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Free spirit left mark in Pacific

By Melissa Tanji MAUI, Hawaii (The Maui News, Jan. 23, 2010) – Haiku resident William Vitarelli carved a koa wood bowl while making a Christmas present for a family member in December 2004. He was 94 at the time. He died at home on Jan. 19.

Vitarelli, an educator, architect and community organizer, was 99.

Vitarelli, also known as "Vit" or "Rubak," died at his home with hospice care Tuesday, family members said.

[PIR editor’s note: Vitarelli served as an educational administrator and community developer in Palau, Guam, Yap, Saipan, and the Marshall Islands for over twenty-five years. Aside from a number of economic and educational projects he supported in Palau, one of Vitarelli’s major contributions to Palau was his position as the special advisor to the Belau Modekngei School, an indigenous institution established to preserve traditional skills and values. In addition, he created a printing press and furniture factory to ensure Palau’s students had the educational supplies they needed. One of two titles bestowed upon Vitarelli from Palau was from the Seventh Olbiil Era Kelulau, January 2006 whereas he was named as an "Honorary Citizen of the Republic of Palau". ]

In recent years, Vitarelli was known as the 90-something-year-old man who married a woman 40 years his junior. He also owned a homestead with several acres in Haiku, including a house with a tree house and pizza oven, friends said.

He also dedicated his life to the people in Palau, working there in the 1970s to make education accessible to Micronesians. He was also an organic farmer, an artist, a builder and a peace advocate.

"He's the king of Maui. There was no one like him on this island," said fellow artist and friend Tom Sewell.

Sewell, who called Vitarelli his "best friend," said the man was unconventional in every way.

"He built his dream house (when he was) 90 years old," Sewell said, adding that he "tricked" his family into thinking the home was a compost pit at first.

"Even the way he was buried. Burial at sea. He didn't want to be buried in the ground. He didn't want diesel fuel burning his body. It was a green ceremony. It was unconventional," Sewell said.

Vitarelli's 59-year-old wife, Charlaine, said her husband's body was placed in a coffin and taken out to sea off the Maliko Boat Ramp area Thursday morning.

Sewell, who witnessed the burial, called it "epic" seeing a "little boat" with a coffin heading out to sea in the waves.

Both Charlaine Vitarelli and Sewell said Vitarelli was the first person in 50 years on Maui to be buried at sea.

Dr. Lorrin Pang, the Maui District Health Officer, who oversaw the administrative process for Vitarelli's burial, said he couldn't comment directly on the case because of privacy. But he said burials at sea are "not too common," and this was the first one he's seen in the 10 years he's been Maui's district health officer.

Burials at sea need to meet federal Environmental Protection Agency guidelines, and paperwork needs to be processed before the burial is done, Pang said.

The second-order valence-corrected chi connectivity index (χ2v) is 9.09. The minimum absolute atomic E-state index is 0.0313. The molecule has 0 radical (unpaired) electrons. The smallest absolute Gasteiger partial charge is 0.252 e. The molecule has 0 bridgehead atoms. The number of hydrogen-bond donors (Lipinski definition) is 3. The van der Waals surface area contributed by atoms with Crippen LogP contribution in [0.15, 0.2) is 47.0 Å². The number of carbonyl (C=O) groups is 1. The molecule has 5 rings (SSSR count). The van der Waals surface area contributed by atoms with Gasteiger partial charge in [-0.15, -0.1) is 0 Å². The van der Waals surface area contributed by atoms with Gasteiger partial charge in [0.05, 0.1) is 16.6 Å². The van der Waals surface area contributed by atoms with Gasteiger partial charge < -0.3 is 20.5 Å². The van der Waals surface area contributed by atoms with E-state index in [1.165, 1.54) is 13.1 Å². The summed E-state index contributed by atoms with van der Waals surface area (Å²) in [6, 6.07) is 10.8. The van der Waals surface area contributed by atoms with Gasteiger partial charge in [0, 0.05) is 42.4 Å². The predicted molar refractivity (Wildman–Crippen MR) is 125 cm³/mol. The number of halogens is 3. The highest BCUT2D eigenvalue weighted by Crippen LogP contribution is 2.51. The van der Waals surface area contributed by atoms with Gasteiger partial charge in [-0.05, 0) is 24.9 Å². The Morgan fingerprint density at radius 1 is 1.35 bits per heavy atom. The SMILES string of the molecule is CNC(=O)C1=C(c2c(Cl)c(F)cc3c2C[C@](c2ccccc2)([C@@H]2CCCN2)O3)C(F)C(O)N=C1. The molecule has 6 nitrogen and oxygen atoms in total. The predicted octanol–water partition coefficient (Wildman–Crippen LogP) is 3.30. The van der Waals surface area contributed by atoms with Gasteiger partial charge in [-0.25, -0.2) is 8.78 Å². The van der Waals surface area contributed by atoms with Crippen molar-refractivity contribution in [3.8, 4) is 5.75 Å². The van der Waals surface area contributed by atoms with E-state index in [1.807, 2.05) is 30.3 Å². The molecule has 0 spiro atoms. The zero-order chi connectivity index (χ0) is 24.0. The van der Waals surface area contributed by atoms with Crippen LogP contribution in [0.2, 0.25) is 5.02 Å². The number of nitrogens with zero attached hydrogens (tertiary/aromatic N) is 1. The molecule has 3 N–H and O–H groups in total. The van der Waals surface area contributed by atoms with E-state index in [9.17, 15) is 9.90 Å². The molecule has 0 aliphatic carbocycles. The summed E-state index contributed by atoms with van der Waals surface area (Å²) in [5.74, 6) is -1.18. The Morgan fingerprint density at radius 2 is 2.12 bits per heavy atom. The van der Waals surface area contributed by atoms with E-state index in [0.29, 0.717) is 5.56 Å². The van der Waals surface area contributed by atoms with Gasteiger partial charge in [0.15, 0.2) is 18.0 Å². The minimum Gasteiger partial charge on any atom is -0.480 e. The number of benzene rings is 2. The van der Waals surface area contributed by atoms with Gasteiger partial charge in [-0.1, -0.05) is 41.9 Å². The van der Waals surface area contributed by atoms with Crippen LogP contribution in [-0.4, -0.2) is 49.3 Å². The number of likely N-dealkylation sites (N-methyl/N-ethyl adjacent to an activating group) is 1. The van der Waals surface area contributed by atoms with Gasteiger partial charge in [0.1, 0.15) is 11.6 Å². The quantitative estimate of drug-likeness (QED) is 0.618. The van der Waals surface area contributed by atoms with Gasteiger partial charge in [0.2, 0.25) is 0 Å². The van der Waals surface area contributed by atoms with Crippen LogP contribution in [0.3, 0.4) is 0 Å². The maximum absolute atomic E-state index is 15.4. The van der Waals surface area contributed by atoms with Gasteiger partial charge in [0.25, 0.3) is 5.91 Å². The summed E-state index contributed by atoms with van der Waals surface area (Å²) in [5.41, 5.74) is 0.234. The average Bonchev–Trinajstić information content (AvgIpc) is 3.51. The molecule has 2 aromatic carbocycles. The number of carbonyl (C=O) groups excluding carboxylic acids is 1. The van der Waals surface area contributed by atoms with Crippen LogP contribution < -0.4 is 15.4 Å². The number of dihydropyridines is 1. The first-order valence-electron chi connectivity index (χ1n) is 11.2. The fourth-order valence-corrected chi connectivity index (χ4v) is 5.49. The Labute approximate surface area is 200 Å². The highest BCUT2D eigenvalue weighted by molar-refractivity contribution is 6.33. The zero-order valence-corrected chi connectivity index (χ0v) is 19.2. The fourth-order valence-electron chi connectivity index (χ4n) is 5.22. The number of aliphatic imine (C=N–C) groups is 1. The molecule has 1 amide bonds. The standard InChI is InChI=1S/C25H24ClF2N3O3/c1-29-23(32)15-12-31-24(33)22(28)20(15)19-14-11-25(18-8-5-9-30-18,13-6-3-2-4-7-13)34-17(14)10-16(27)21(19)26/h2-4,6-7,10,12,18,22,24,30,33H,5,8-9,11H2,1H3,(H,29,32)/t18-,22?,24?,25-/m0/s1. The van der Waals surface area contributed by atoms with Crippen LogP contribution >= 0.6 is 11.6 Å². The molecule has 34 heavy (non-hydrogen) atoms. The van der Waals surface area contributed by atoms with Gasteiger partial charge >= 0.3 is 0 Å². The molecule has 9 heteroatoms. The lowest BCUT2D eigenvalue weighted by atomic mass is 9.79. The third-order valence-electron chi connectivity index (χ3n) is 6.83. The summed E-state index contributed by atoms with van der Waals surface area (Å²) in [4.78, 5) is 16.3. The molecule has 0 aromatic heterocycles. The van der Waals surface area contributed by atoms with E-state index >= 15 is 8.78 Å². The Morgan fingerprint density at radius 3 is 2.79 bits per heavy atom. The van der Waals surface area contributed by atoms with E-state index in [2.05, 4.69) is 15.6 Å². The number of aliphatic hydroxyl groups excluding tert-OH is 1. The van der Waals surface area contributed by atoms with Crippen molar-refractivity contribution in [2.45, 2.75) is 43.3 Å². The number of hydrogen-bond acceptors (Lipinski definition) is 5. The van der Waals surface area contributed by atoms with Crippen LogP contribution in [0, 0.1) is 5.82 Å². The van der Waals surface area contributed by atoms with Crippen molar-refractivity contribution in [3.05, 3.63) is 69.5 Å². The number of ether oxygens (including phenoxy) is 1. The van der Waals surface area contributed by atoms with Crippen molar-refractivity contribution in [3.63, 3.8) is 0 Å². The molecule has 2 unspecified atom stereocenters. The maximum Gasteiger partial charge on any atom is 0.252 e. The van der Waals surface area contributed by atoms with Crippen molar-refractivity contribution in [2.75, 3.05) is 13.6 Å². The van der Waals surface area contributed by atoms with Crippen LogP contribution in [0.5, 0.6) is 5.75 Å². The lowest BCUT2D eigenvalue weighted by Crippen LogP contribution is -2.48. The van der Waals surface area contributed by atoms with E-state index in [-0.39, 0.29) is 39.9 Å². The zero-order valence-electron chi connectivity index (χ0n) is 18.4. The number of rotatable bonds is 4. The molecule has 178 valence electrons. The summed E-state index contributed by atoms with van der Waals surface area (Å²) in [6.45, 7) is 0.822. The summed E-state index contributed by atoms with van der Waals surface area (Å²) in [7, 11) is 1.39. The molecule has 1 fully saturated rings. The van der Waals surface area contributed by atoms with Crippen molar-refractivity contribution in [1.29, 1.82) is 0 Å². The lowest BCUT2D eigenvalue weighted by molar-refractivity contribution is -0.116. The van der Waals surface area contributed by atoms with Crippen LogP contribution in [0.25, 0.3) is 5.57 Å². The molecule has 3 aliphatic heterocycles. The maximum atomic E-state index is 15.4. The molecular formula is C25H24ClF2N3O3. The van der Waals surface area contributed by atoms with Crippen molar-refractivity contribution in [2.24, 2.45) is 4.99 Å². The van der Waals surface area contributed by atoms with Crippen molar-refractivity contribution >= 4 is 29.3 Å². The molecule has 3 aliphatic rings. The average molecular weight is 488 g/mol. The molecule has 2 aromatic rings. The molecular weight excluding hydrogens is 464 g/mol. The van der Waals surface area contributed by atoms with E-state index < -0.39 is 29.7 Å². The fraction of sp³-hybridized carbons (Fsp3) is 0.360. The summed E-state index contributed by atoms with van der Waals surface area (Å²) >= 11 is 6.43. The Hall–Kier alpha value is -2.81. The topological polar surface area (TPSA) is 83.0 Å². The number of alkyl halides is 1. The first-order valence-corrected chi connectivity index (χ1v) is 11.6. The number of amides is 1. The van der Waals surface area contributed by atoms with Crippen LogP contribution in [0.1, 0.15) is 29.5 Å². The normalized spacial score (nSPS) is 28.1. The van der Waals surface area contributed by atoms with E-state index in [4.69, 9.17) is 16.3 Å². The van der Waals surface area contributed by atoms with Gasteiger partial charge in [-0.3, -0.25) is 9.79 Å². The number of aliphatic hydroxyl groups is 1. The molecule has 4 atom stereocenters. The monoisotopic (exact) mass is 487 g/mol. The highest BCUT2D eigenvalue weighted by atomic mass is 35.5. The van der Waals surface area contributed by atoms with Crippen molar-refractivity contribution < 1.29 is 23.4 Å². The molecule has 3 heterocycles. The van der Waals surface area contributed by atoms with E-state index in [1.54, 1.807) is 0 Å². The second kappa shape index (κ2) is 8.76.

Vitarelli was born Oct. 21, 1910, in New York City and was of Italian ancestry. He received a doctorate degree from Columbia University in 1948.

He worked as an educational administrator and community development official in Micronesia for more than 25 years, mainly in Palau, but also in Guam, Saipan, Yap and the Marshall Islands.

He also served as vice president for research and development at the University of Guam in the early 1970s and was the special adviser to the Belau Modekngei School, an independent alternative school in Palau, established to perpetuate traditional skills and values.

Vitarelli moved to Maui in 1976 with his family and first wife, Henrietta. She died in 2003.

He devoted his retirement years to designing and building homes, farming and writing. He maintained contact with he people of Palau throughout the years.

Charlaine Vitarelli said what she will remember most about her husband is "his love and his love of life."

She said that before her husband started having health problems, she'd ask him how he felt every morning. And he replied enthusiastically, "'I feel great,'" she said.

The two met during Sewell's New Moon/Full Moon Coffee Klatch several years ago and were married on Vitarelli's 97th birthday.

Charlaine Vitarelli said she is proud of her husband's ties and work with the people of Palau, and she admires how her husband fought and won a wrongful termination lawsuit during the "red scare" era of the 1950s.

After World War II, Vitarelli was a community development specialist in Palau, a United States territory at the time. When he refused to carry out a superior's plans to militarize Palau, Vitarelli was labeled a communist sympathizer and fired. He fought his firing and won a landmark wrongful termination lawsuit before the U.S. Supreme Court in 1959. He then returned to Palau.

Friends said they'll remember Vitarelli's love of life and others.

Friend and yoga teacher Skeeter Tichnor said: "He embodied so much the spirit of love he spoke about."

She said he chose love and had a capacity to forgive and care for others.

In fact, Sewell said, Vitarelli has so much love in his heart that he forgave the killer who gunned down his granddaughter, whom he had adopted as his own daughter.

Heather Vitarelli was a bystander in a shooting at a Las Vegas casino in 2000 and was killed. In keeping with his Quaker traditions, William Vitarelli asked that the killer not be sentenced to death.

He is survived by his wife, Charlaine; five children, Sandy Vitarelli, Margo Vitarelli, David (Naoko) Vitarelli, Don Vitarelli and Janice (Hideaki "Santa") Miyoshi; and 12 grandchildren and 14 great-grandchildren.

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